School Committee, 6 p.m. Tuesday. The committee mulls using restorative justice techniques for conflicts involving its own members – something strikingly missing during last year’s Emily Dexter affair despite being a buzzword within the district for years. Also on the agenda are items suggesting schools’ weekly check-ins with remote students aren’t functioning quite as hoped; and a move to televise all committee roundtables automatically, which follows this term’s successful implementation of automatically making all subcommittee meetings watchable by the public. A practice of voting to decide each such meeting one by one has lingered long after people stopped believing witches could float. Televised and watchable by Zoom video conferencing.

Kendall Square changes, Part I

Planning Board, 6:30 p.m. Tuesday. Shifting the location of an Eversource electrical substation to Kendall Square to spare a residential neighborhood, school and park is complicated technically and financially, and calls for zoning changes around proposed housing (including raising heights to 400 feet from 350) and, it is argued, for another 800,000 square feet of commercial development to pay for placing the substation at the Blue Garage. The same issue is before the Cambridge Redevelopment Authority on Wednesday and a City Council committee Thursday. Televised and watchable by Zoom video conferencing.


Municipal broadband feasibility study

Neighborhood & Long Term Planning, Public Facilities, Arts & Celebration Committee, 2 to 4 p.m. Wednesday. This committee run by city councillor Patty Nolan will examine the  request for consultant proposals for a long-awaited municipal broadband feasibility study. Considering what it took to drag the city manager into okaying the study, extra scrutiny may be needed to make sure the results serve an objective community service; skeptical residents say several past efforts, from light pollution controls to the Envision Cambridge development master plan, have suffered from city staff seeking a predetermined result. Televised and watchable by Zoom video conferencing.

Education and Covid-19 in communities of color

School Committee roundtable, 4 to 6 p.m. Wednesday. A presumably in-depth look at the disproportionate impact of Covid-19 on communities of color and how they can be factored in to assessing public school reopenings. Televised and watchable by Zoom video conferencing.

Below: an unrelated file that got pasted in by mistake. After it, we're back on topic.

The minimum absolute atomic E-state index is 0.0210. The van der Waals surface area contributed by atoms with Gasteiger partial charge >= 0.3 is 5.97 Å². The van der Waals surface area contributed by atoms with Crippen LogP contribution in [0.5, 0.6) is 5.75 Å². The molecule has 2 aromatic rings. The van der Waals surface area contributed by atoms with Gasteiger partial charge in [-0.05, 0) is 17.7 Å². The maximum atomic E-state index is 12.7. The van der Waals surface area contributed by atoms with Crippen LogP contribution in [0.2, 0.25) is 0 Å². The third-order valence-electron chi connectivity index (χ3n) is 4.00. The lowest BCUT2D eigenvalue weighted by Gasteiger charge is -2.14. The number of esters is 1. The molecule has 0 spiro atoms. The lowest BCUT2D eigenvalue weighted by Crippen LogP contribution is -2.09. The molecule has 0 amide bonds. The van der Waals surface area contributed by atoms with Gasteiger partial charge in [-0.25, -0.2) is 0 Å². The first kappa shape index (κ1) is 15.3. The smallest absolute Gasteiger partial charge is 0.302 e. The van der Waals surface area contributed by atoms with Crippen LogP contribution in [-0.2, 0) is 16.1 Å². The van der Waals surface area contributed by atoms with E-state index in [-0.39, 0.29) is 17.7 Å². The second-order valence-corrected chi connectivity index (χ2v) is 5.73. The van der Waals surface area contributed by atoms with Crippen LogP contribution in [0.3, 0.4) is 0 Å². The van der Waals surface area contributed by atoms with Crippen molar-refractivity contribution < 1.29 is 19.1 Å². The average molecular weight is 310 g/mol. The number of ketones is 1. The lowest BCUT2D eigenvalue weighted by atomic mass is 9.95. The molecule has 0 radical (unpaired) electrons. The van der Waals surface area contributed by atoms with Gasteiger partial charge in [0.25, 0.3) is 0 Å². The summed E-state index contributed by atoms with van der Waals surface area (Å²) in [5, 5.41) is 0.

Kendall Square changes, Part II; Foundry funds

Cambridge Redevelopment Authority, 5:30 to 9 p.m. Wednesday. In addition to Eversource substation issues, the board plans to approve another $3.5 million in physical improvements to the Foundry community building at 101 Rogers St., near Kendall Square in East Cambridge, and another $500,000 to operations – including furnishing and equipment needs for community uses. Watchable by Zoom video conferencing. 

Reading levels, dyslexia and help for both

School Committee Special Education and Students Supports Subcommittee, 6 to 7:30 p.m. Wednesday. Members meet to discuss reading level benchmark data, resources for students reading below their grade levels, dyslexia indicators and professional development for their teachers. Watchable by Zoom video conferencing.


About minority- and women-owned businesses

Economic Development & University Relations Committee, 2 to 4 p.m. Thursday. This committee run by vice mayor Alanna Mallon will look at the challenges and opportunities for minority- and women-owned businesses and “other historically disadvantaged businesses and nonprofits,” including from city purchasing, procurement and programming practices. Watchable by Zoom video conferencing.

Kendall Square changes, Part III

Ordinance Committee, 5:30 to 7:30 p.m. Thursday. This committee run by city councillors Dennis Carlone and Marc McGovern will take up the same proposed changes to Kendall Square zoning for an Eversource power station as the Planning Board and Cambridge Redevelopment Authority this week. Watchable by Zoom video conferencing.